Selling property in New York is a complex, multi-step process between buyer and seller. Real estate laws have given both parties legal responsibilities during the transaction and failure to comply with mandatory procedures and disclosures can result in costly legal penalties. One major responsibility of the seller is complying with mandatory disclosures New York sellers must make during the process, which we will examine in more detail.
General Housing Defect Disclosures
A New York seller is required to disclose known housing defects to the buyer in a real estate transaction. Omitting material facts about defects or knowingly making false statements to a buyer results in liability for damages if the omission or falsehood materially affects a buyer’s decision to purchase the property.
Even if the buyer doesn’t request the information, the seller must disclose it. The seller is not legally required to hire a home inspector, so the buyer has a duty to hire a home inspector when deciding whether to purchase the property. The disclosure statement reminds buyers it does not act as a guarantee or a warranty from the seller regarding the property’s condition.
A standard disclosure statement required by the Property Condition Disclosure Act (PCDA) typically addresses:
- General information including age and ownership;
- Mechanical systems and services such as water source, drainage, and utilities;
- Environmental information which covers issues including whether a property is located in a flood plain, if the property contains asbestos or fuel storage tanks, and whether there is knowledge that toxic substances were spilled, leaked, or released on the property; and
- Structural information including roof condition and whether smoke, fire, water, or insect damage are present.
Additional Lead Disclosure
In addition to general disclosure, an additional federal law requires a disclosure regarding lead paint. When selling a house constructed prior to 1978, a seller must comply with the Residential Lead-Based Pain Hazard Reduction Act of 1992, known as Title X. A seller must:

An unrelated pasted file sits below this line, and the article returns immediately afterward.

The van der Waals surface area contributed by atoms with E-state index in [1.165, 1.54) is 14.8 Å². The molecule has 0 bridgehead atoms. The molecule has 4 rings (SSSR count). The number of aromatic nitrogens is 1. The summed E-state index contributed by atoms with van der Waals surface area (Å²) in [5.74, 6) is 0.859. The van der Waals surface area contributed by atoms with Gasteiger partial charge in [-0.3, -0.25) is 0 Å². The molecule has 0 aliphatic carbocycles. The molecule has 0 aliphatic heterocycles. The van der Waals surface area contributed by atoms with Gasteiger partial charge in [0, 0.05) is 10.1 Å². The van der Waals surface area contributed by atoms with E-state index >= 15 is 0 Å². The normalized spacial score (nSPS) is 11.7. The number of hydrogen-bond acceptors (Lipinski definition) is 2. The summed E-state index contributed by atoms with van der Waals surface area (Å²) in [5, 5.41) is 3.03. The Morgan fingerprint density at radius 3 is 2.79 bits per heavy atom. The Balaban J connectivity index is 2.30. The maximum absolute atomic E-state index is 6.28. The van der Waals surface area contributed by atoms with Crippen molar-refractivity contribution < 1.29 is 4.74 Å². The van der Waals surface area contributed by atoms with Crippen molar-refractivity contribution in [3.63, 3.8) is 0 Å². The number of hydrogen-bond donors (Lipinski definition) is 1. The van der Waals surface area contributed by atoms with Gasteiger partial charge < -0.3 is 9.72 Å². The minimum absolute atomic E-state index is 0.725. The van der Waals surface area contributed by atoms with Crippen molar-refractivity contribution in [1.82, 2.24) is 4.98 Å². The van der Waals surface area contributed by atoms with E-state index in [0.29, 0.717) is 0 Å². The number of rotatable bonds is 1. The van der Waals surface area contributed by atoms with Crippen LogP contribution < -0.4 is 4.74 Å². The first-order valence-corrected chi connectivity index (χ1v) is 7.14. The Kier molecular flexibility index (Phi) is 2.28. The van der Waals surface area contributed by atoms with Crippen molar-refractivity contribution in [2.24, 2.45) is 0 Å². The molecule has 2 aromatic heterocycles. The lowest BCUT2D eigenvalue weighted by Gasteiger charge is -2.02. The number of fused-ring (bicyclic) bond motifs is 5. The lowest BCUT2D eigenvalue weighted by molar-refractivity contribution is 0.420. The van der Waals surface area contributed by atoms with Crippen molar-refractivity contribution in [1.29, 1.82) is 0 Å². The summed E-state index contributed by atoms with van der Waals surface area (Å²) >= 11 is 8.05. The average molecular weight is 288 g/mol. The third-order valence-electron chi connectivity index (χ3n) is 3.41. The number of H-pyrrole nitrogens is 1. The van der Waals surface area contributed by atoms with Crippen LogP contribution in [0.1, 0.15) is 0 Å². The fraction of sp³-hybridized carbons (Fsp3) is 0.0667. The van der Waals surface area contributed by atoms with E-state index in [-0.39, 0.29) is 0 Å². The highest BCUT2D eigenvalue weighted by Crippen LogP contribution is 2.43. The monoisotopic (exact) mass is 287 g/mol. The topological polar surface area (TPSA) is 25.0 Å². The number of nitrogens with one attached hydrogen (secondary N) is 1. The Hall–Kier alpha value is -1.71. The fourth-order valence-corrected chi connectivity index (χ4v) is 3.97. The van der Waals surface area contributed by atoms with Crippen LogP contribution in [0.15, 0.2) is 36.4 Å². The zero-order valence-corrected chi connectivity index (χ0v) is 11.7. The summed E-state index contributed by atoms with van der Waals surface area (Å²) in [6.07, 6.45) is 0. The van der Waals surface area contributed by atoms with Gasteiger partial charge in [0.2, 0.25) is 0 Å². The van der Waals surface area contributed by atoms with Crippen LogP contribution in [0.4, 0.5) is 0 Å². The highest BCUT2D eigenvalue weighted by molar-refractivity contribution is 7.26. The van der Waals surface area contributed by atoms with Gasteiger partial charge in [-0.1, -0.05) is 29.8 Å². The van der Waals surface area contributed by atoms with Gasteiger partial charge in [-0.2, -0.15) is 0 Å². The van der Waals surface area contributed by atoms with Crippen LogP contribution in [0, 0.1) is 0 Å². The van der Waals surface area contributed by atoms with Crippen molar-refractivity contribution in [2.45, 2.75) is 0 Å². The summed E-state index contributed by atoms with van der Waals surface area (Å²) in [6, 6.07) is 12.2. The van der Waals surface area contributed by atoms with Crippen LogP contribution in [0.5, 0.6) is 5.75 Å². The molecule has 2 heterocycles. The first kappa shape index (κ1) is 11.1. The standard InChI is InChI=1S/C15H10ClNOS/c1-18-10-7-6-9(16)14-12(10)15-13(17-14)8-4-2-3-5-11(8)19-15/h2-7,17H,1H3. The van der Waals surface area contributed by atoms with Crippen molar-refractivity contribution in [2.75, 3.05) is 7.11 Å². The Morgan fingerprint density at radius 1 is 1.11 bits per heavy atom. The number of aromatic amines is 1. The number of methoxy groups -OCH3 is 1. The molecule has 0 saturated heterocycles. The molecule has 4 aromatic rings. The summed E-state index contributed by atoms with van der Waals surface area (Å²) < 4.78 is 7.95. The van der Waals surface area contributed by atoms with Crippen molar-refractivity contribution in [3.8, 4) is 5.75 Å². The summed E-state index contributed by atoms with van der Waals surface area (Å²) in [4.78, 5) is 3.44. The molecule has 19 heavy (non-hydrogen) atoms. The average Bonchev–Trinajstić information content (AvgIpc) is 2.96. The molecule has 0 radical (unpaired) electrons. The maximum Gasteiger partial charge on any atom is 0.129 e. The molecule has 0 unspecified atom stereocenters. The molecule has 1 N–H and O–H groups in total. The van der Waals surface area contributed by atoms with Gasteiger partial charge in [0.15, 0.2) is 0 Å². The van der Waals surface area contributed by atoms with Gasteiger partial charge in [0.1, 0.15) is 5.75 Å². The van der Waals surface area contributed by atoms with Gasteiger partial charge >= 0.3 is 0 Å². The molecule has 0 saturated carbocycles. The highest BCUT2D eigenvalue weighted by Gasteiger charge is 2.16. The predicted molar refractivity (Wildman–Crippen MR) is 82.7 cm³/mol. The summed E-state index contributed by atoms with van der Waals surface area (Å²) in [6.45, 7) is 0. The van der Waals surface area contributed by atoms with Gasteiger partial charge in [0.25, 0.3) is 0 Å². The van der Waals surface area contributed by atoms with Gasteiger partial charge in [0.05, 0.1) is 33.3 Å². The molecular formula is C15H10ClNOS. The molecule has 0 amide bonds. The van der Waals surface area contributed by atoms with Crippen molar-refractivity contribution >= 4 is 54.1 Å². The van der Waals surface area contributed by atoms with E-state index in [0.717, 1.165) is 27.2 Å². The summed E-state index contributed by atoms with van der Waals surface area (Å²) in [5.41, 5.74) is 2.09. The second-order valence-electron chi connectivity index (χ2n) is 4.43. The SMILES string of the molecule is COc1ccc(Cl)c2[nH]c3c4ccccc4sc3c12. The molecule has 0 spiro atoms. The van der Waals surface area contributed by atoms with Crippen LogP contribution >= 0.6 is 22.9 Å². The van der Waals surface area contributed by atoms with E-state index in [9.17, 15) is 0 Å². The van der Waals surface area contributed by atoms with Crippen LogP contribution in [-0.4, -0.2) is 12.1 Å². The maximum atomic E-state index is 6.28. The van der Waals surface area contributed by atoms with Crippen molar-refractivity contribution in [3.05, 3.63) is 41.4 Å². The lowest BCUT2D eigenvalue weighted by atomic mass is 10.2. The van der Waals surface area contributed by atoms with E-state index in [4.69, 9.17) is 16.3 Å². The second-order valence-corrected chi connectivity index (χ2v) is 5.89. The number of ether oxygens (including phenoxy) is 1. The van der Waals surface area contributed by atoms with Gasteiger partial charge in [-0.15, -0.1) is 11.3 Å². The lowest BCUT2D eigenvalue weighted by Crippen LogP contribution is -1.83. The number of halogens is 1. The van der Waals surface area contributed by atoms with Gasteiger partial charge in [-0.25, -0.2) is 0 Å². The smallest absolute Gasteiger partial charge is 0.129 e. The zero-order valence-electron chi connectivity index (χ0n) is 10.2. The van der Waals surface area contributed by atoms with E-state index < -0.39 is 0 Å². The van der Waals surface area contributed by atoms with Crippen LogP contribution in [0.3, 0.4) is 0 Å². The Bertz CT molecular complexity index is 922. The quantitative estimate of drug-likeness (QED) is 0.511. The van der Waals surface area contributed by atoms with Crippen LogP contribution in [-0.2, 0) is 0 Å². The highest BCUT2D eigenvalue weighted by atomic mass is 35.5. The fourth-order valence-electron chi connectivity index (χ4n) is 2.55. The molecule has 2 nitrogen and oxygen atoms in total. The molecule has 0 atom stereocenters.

- Disclose all known lead-based paint and hazards on the property;
- Give buyers a designated EPA pamphlet;
- Give buyers a 10-day opportunity to test the home for lead;
- Include warning language in the contract and signed statements from all parties to the transaction verifying the proscribed requirements were met; and
- For compliance, keep signed acknowledgements for three years.
Failure to Disclose
If a seller fails to submit disclosure statements to the buyer, they buyer is owed a statutory fee of $500. Additionally, a seller can still be liable for failure to disclose to the buyer. If a willful failure to perform the disclosures required by the PCDA is found, a seller may be liable to the buyer for actual damages resulting from the defect.
New York Real Estate Attorney
Selling a home can be a complicated process, and to avoid liability and smoothly complete the transaction it’s critical to make sure every step is followed to the letter. Having the help of the experienced New York real estate attorneys at MOWK Law can make the process an easy one and ensure you are not left with any unpleasant (and costly) surprises when selling your home. Contact us today to get your questions answered and make sure the transaction goes exactly as planned.